“Well, look what the cat’s dragged in,” said Jack’s dad, as the three approached the station wagon.
He reached out, took Ellie’s bag of candy from Beth, who was carrying it because Jack was carrying Ellie.
He held out a hand to shake Beth’s, then thought better of it and gave her a somewhat awkward one-armed hug.
“Welcome back from wherever it is you were,” the man said.
“Just how does that work?” Jack asked. “Do you, like, remember everything now?”
“Things started coming back right about when the sun went down,” Jack’s dad said. “It is the darndest thing.”
They didn’t say much on the ride home. Ellie sleepily showed off her blue ribbon, and was almost asleep by the time they pulled up the gravel drive.
Charlotte merely looked up from a bag of popcorn she was munching on, gave a wave, and turned her attention back to the horror movie on the TV.
Hannah ran upstairs for her camera, admonishing Beth not to disappear again because she looked so cute as an angel.
Jack’s mother had the girl sit, and checked her ankle, checked her eyes, under her tongue, and took her temperature and blood pressure.
“Beth, will you be all right on the couch?”
“Mrs— Margaret,” she blushed, at calling Jack’s mother by her first name. “I think I could lay right down on the floor and be happy just to sleep again.”
Charlotte’s last movie finally ended, and she retreated up the stairs to get ready for bed. Jack’s mother produced extra blankets and pillows from the upstairs hallway closet, where she’d also stored away Beth’s duffle.
“Beth, dear, I nearly gave all your clothes away to the Goodwill.”
“I’m sorry for the trouble,” she said, shaking out a blanket along the length of the sofa, still in wings, gown, and halo.
“Now, Beth, you consider this your home, like we said before. Only now, that goes double.”
“Yes sir. And thank you both very much, again.”
“We’re just glad to have you back. Poor Jack was beside himself.”
His dad glanced at his watch. “Son, it’s past your bed time. Head on up.”
His mother kissed his cheek, his dad clapped him on the back. Beth gave him a little wave, and a smile.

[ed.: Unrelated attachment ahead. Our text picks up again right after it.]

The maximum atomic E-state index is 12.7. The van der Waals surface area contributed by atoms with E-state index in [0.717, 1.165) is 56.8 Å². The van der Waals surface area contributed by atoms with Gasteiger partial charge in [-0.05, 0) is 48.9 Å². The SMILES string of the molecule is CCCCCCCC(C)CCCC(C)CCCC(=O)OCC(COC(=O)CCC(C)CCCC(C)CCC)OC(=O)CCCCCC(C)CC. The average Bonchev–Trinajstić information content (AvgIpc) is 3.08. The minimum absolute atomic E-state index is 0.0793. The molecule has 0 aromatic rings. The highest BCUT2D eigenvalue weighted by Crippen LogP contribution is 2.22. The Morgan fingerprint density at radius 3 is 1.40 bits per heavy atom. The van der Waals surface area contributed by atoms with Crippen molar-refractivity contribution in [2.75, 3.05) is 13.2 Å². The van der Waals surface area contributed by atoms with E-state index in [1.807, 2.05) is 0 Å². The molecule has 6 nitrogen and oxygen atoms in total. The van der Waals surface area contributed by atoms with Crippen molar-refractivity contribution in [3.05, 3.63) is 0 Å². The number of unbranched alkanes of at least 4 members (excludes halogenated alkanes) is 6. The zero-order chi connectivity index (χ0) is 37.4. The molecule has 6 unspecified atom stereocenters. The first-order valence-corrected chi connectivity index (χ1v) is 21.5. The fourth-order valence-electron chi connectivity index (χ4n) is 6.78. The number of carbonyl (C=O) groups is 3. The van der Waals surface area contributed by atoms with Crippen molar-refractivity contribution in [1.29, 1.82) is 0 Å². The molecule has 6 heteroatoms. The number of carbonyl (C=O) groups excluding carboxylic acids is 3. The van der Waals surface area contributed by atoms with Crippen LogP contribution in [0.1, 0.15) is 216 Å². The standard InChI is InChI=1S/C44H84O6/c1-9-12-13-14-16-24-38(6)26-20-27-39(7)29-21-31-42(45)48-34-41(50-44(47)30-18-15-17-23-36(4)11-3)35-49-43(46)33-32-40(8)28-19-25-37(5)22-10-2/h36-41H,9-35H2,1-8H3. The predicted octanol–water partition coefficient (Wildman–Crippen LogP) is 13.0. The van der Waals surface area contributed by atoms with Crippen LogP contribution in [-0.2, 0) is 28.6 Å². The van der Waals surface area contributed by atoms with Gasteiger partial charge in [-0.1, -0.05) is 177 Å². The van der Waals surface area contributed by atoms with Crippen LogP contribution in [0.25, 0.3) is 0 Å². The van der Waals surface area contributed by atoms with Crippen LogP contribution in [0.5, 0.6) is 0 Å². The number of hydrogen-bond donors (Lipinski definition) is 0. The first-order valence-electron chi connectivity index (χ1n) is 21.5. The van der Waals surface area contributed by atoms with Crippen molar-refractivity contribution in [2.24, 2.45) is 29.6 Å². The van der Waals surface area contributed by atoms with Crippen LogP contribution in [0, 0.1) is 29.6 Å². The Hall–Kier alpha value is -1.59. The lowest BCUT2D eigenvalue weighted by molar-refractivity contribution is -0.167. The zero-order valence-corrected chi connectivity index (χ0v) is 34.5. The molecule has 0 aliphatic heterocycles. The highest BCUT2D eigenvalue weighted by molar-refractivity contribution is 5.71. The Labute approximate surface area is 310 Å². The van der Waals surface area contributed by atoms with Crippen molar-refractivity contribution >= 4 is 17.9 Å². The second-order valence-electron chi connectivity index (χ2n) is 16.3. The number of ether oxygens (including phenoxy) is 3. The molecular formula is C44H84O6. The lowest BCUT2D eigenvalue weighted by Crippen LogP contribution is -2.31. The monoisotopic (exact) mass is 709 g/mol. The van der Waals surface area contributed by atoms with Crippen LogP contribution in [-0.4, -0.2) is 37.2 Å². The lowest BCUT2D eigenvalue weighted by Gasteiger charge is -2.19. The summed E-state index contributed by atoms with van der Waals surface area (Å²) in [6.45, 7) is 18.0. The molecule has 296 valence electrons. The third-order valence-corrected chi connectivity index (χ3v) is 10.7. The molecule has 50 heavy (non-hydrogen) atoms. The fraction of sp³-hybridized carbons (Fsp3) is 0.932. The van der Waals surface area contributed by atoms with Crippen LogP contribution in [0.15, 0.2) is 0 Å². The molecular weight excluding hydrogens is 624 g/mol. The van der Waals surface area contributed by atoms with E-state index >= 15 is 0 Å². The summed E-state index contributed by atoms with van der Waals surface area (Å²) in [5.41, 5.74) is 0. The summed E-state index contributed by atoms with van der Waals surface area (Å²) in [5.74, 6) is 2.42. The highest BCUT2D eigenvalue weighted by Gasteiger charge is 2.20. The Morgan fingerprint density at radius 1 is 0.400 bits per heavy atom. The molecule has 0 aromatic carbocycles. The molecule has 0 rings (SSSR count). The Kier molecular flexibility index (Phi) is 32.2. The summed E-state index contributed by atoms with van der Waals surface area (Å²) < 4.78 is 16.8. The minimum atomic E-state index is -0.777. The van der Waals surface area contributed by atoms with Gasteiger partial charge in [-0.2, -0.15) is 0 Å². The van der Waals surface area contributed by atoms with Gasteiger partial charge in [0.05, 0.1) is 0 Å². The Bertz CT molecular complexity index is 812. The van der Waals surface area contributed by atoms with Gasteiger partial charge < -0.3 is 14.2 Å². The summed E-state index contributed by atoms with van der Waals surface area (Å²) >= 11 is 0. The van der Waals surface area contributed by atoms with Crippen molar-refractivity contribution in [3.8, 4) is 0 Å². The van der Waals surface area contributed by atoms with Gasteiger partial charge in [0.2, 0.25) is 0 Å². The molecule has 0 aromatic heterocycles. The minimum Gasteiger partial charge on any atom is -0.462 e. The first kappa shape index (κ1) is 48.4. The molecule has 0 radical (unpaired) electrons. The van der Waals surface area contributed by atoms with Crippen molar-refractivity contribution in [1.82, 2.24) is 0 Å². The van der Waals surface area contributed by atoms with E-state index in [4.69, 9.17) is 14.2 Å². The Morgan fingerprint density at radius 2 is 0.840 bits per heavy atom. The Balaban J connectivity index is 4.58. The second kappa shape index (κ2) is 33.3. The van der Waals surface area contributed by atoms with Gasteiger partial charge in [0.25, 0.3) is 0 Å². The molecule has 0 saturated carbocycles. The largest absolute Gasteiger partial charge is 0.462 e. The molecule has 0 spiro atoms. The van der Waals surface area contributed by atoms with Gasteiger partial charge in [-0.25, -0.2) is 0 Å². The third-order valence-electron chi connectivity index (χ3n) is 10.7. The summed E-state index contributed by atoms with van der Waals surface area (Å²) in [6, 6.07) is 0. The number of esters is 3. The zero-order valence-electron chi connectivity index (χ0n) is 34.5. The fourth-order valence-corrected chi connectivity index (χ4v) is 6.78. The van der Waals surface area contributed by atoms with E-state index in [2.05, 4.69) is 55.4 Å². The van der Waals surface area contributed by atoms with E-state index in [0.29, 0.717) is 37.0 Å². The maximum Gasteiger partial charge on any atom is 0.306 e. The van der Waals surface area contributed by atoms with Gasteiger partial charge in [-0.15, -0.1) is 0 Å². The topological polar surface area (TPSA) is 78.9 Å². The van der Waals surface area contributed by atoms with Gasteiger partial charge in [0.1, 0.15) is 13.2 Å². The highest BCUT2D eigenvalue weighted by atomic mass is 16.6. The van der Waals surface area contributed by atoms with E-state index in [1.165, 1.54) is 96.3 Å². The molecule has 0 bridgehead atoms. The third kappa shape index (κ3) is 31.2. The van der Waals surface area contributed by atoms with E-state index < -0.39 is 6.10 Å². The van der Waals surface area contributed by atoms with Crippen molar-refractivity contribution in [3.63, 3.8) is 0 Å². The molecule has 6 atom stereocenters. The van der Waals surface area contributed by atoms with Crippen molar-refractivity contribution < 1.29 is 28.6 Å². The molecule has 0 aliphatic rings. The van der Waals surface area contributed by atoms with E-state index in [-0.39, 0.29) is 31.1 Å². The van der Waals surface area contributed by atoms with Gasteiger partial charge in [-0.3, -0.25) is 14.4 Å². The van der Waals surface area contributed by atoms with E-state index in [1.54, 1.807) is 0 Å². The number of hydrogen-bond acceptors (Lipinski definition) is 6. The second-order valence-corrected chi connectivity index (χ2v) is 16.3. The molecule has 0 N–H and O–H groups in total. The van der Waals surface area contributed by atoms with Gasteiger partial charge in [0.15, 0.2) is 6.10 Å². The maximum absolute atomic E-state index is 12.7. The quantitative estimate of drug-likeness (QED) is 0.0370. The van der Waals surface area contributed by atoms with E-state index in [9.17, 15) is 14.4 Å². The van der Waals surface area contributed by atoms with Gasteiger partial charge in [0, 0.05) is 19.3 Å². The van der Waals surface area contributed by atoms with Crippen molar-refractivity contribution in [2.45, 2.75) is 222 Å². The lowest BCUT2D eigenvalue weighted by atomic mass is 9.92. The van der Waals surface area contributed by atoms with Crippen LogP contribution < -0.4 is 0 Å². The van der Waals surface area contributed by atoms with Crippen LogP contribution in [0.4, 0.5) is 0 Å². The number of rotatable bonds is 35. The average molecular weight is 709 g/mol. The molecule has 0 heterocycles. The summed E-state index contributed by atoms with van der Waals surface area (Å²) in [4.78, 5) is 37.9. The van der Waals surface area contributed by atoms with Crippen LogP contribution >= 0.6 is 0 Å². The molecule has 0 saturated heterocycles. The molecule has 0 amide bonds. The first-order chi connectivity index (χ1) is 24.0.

“Good night, Jack. Pleasant dreams.”
“I guess we’ll see,” he said, and headed up to bed.
* * * * *
Sleep would not settle in, no matter how he tried. Jack tossed and turned. He stared at the dreamcatcher. He even tried counting sheep. He was just too keyed up from the night’s events, even now, after all the hubbub had pretty much died down.
Frustrated, he got up. He’d opened the door just as Beth was about to tap on it, and she gave a squeak of surprise.
“Let me guess. Couldn’t sleep?”
Jack closed the behind her, and sat across the bottom half of his bed, indian style. Beth took the desk chair, both feet up on the seat, chin on her knees. They stared at each other a long time, but every time Jack tried to meet her eyes, she would slide hers away.
“What’s bothering you?” he asked. “C’mon. Spill it.”
“Are you mad at me?”
“What? No way.”
“You’re not… mad that I ran away?”
“No. I mean, yeah, sort of. That you disappeared. But not at you.”
Beth chewed at a corner of her lower lip.
“I was afraid. The whole time I was gone, I was afraid you hated me. That… if you did remember me, you wished that you had forgotten like everyone else.”
“Thats crazy! I was scared that I would forget like everyone else!” He leaned over, fished a notebook out from between his bed and the bookshelf under the window that doubled as a nightstand. “I wrote down everything I could think of about you, in case I did start to forget.”
Beth’s eyes fixed on the notebook. “You… Really?”
Her eyes started to shimmer. She sniffled.
“Oh, no, not again with the waterworks,” Jack said. He handed her the half-empty packet of tissues from his nightstand.
She blew her nose. Dabbed her eyes. Blew her nose again. Yawned.
“I’m going to need the dreamcatcher.”
“Well, it is yours. I was just borrowing it.” He reached towards it.
“Its fine where it is,” she said.
Jack lowered his hands.
“And… I need another favor.”
Something in the waver in her voice sent a tingle through Jack.
“Promise you won’t—”
“Beth, just spit it out.”
“I need to sleep here tonight.”
“See, that wasn’t so bad. Okay. I’ll just grab some of the pillows from downstairs and sleep on the fl—”
“Jack. You have to be here too.” Her breathing was starting to pick up.
“Okay, Beth. Okay. It’ll be like that other night.”
“No, I don’t think it will be.” She slipped from the chair, settled beside him on the bed, leaning her head on his shoulder. She was shivering. Her hand found his, and she interlaced their fingers. Her grip was shaking, but firm.
“I broke rules Jack. There are going to be consequences.”
Jack felt a hot pinprick at his shoulder. Beth was crying again.
“When I fall asleep, they’re going to try to take me back,” she whispered.
Jack put his free arm around her, leaned his head against hers.
“You could have just said that to begin with.”
He closed his eyes, matched his breathing with hers. Her hair smelled of sunset and the bonfire.